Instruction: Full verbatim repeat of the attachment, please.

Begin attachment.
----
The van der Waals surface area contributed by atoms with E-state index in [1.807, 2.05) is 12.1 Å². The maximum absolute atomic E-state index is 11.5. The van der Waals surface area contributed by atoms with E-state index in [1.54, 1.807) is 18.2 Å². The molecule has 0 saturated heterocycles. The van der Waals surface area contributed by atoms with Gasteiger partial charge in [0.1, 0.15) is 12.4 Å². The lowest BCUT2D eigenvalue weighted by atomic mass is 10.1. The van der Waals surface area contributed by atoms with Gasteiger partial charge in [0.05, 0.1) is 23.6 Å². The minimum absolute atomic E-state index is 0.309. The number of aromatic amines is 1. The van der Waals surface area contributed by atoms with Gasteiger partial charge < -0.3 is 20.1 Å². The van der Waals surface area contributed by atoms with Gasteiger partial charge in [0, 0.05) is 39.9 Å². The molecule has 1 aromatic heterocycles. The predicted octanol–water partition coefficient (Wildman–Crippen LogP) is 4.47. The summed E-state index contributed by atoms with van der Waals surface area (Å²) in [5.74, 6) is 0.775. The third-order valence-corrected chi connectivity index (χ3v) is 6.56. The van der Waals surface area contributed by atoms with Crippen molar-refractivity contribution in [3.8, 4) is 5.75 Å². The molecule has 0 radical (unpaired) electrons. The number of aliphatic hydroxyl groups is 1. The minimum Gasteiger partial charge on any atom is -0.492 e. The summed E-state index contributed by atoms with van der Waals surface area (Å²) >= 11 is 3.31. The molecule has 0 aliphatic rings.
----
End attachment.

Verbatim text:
The van der Waals surface area contributed by atoms with E-state index in [1.807, 2.05) is 12.1 Å². The maximum absolute atomic E-state index is 11.5. The van der Waals surface area contributed by atoms with E-state index in [1.54, 1.807) is 18.2 Å². The molecule has 0 saturated heterocycles. The van der Waals surface area contributed by atoms with Gasteiger partial charge in [0.1, 0.15) is 12.4 Å². The lowest BCUT2D eigenvalue weighted by atomic mass is 10.1. The van der Waals surface area contributed by atoms with Gasteiger partial charge in [0.05, 0.1) is 23.6 Å². The minimum absolute atomic E-state index is 0.309. The number of aromatic amines is 1. The van der Waals surface area contributed by atoms with Gasteiger partial charge < -0.3 is 20.1 Å². The van der Waals surface area contributed by atoms with Gasteiger partial charge in [0, 0.05) is 39.9 Å². The molecule has 1 aromatic heterocycles. The predicted octanol–water partition coefficient (Wildman–Crippen LogP) is 4.47. The summed E-state index contributed by atoms with van der Waals surface area (Å²) in [5.74, 6) is 0.775. The third-order valence-corrected chi connectivity index (χ3v) is 6.56. The van der Waals surface area contributed by atoms with Crippen molar-refractivity contribution in [3.8, 4) is 5.75 Å². The molecule has 0 radical (unpaired) electrons. The number of aliphatic hydroxyl groups is 1. The minimum Gasteiger partial charge on any atom is -0.492 e. The summed E-state index contributed by atoms with van der Waals surface area (Å²) >= 11 is 3.31. The molecule has 0 aliphatic rings.